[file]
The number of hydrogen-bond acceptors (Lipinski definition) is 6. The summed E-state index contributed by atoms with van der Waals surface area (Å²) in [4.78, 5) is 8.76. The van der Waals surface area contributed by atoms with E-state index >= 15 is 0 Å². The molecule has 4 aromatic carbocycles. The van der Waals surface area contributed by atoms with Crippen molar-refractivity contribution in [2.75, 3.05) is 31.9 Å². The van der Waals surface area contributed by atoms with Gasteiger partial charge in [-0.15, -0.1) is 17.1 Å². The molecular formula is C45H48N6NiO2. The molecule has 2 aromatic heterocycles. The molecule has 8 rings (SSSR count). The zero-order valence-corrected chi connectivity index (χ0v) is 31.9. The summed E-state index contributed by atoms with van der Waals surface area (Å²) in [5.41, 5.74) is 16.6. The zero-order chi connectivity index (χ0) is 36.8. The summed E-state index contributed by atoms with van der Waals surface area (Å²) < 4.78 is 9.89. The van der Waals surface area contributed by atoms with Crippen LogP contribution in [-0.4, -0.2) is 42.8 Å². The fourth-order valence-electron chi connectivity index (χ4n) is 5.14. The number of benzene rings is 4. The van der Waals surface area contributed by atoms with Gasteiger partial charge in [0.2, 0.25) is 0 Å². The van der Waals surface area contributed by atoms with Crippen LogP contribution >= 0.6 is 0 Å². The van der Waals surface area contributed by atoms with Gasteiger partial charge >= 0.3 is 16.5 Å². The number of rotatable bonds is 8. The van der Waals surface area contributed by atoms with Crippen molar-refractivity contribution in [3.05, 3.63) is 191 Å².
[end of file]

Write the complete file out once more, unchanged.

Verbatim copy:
The number of hydrogen-bond acceptors (Lipinski definition) is 6. The summed E-state index contributed by atoms with van der Waals surface area (Å²) in [4.78, 5) is 8.76. The van der Waals surface area contributed by atoms with E-state index >= 15 is 0 Å². The molecule has 4 aromatic carbocycles. The van der Waals surface area contributed by atoms with Crippen molar-refractivity contribution in [2.75, 3.05) is 31.9 Å². The van der Waals surface area contributed by atoms with Gasteiger partial charge in [-0.15, -0.1) is 17.1 Å². The molecular formula is C45H48N6NiO2. The molecule has 2 aromatic heterocycles. The molecule has 8 rings (SSSR count). The zero-order valence-corrected chi connectivity index (χ0v) is 31.9. The summed E-state index contributed by atoms with van der Waals surface area (Å²) in [5.41, 5.74) is 16.6. The zero-order chi connectivity index (χ0) is 36.8. The summed E-state index contributed by atoms with van der Waals surface area (Å²) < 4.78 is 9.89. The van der Waals surface area contributed by atoms with Crippen LogP contribution in [-0.4, -0.2) is 42.8 Å². The fourth-order valence-electron chi connectivity index (χ4n) is 5.14. The number of benzene rings is 4. The van der Waals surface area contributed by atoms with Gasteiger partial charge in [0.2, 0.25) is 0 Å². The van der Waals surface area contributed by atoms with Crippen LogP contribution >= 0.6 is 0 Å². The van der Waals surface area contributed by atoms with Gasteiger partial charge >= 0.3 is 16.5 Å². The number of rotatable bonds is 8. The van der Waals surface area contributed by atoms with Crippen molar-refractivity contribution in [3.05, 3.63) is 191 Å².